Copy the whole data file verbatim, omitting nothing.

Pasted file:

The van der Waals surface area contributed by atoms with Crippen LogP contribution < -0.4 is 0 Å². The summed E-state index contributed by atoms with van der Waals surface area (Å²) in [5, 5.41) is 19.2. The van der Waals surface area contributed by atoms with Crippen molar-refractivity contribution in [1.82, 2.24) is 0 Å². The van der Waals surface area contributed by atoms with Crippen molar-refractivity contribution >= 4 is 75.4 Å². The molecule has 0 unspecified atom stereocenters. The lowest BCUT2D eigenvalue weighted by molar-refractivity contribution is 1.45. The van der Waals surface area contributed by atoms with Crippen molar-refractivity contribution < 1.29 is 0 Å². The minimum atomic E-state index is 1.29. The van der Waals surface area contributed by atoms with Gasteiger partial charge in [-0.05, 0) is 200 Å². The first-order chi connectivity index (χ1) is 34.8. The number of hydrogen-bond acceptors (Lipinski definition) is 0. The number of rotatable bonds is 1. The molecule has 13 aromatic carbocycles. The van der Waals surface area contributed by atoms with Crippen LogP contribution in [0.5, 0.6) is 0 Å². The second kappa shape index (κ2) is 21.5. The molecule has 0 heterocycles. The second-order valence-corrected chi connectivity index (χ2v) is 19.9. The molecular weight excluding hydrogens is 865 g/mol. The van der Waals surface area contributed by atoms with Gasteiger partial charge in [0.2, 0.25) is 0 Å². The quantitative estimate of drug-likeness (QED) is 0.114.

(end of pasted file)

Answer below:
The van der Waals surface area contributed by atoms with Crippen LogP contribution < -0.4 is 0 Å². The summed E-state index contributed by atoms with van der Waals surface area (Å²) in [5, 5.41) is 19.2. The van der Waals surface area contributed by atoms with Crippen molar-refractivity contribution in [1.82, 2.24) is 0 Å². The van der Waals surface area contributed by atoms with Crippen molar-refractivity contribution >= 4 is 75.4 Å². The molecule has 0 unspecified atom stereocenters. The lowest BCUT2D eigenvalue weighted by molar-refractivity contribution is 1.45. The van der Waals surface area contributed by atoms with Crippen molar-refractivity contribution < 1.29 is 0 Å². The minimum atomic E-state index is 1.29. The van der Waals surface area contributed by atoms with Gasteiger partial charge in [-0.05, 0) is 200 Å². The first-order chi connectivity index (χ1) is 34.8. The number of hydrogen-bond acceptors (Lipinski definition) is 0. The number of rotatable bonds is 1. The molecule has 13 aromatic carbocycles. The van der Waals surface area contributed by atoms with Crippen LogP contribution in [0.5, 0.6) is 0 Å². The second kappa shape index (κ2) is 21.5. The molecule has 0 heterocycles. The second-order valence-corrected chi connectivity index (χ2v) is 19.9. The molecular weight excluding hydrogens is 865 g/mol. The van der Waals surface area contributed by atoms with Gasteiger partial charge in [0.2, 0.25) is 0 Å². The quantitative estimate of drug-likeness (QED) is 0.114.